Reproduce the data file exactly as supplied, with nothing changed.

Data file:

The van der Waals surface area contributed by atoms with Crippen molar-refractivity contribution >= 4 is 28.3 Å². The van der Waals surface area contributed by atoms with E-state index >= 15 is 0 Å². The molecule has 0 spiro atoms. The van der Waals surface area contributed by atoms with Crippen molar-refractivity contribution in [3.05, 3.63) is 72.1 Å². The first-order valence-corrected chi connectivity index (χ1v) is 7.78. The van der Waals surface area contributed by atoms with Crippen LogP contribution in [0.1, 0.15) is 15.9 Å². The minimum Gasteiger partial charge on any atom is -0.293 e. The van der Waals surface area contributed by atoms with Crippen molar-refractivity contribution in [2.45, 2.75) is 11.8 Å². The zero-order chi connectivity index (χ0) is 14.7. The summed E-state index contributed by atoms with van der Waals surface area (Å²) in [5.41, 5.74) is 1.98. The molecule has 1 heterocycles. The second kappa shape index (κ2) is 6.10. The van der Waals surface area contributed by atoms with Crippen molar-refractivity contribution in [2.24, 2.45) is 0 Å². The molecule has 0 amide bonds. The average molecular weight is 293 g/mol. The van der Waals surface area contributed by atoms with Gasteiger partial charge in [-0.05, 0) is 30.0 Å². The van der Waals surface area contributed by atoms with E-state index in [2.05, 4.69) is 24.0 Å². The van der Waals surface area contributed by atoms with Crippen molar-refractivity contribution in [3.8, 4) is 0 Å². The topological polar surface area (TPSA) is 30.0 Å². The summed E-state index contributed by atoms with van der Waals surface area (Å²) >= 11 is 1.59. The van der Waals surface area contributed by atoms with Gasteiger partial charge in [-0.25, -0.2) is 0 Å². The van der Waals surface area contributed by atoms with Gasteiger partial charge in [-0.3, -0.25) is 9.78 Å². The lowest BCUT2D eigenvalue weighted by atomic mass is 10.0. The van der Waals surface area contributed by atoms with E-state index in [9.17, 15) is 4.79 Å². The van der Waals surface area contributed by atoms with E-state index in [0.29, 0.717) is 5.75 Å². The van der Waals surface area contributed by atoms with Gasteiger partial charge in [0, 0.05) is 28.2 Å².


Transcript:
The van der Waals surface area contributed by atoms with Crippen molar-refractivity contribution >= 4 is 28.3 Å². The van der Waals surface area contributed by atoms with E-state index >= 15 is 0 Å². The molecule has 0 spiro atoms. The van der Waals surface area contributed by atoms with Crippen molar-refractivity contribution in [3.05, 3.63) is 72.1 Å². The first-order valence-corrected chi connectivity index (χ1v) is 7.78. The van der Waals surface area contributed by atoms with Crippen LogP contribution in [0.1, 0.15) is 15.9 Å². The minimum Gasteiger partial charge on any atom is -0.293 e. The van der Waals surface area contributed by atoms with Crippen molar-refractivity contribution in [2.45, 2.75) is 11.8 Å². The zero-order chi connectivity index (χ0) is 14.7. The summed E-state index contributed by atoms with van der Waals surface area (Å²) in [5.41, 5.74) is 1.98. The molecule has 1 heterocycles. The second kappa shape index (κ2) is 6.10. The van der Waals surface area contributed by atoms with Crippen molar-refractivity contribution in [2.24, 2.45) is 0 Å². The molecule has 0 amide bonds. The average molecular weight is 293 g/mol. The van der Waals surface area contributed by atoms with Gasteiger partial charge in [-0.05, 0) is 30.0 Å². The van der Waals surface area contributed by atoms with E-state index in [2.05, 4.69) is 24.0 Å². The van der Waals surface area contributed by atoms with Crippen molar-refractivity contribution in [3.8, 4) is 0 Å². The topological polar surface area (TPSA) is 30.0 Å². The summed E-state index contributed by atoms with van der Waals surface area (Å²) >= 11 is 1.59. The van der Waals surface area contributed by atoms with Gasteiger partial charge in [-0.25, -0.2) is 0 Å². The van der Waals surface area contributed by atoms with Gasteiger partial charge in [-0.3, -0.25) is 9.78 Å². The lowest BCUT2D eigenvalue weighted by atomic mass is 10.0. The van der Waals surface area contributed by atoms with E-state index in [9.17, 15) is 4.79 Å². The van der Waals surface area contributed by atoms with E-state index in [0.29, 0.717) is 5.75 Å². The van der Waals surface area contributed by atoms with Gasteiger partial charge in [0, 0.05) is 28.2 Å².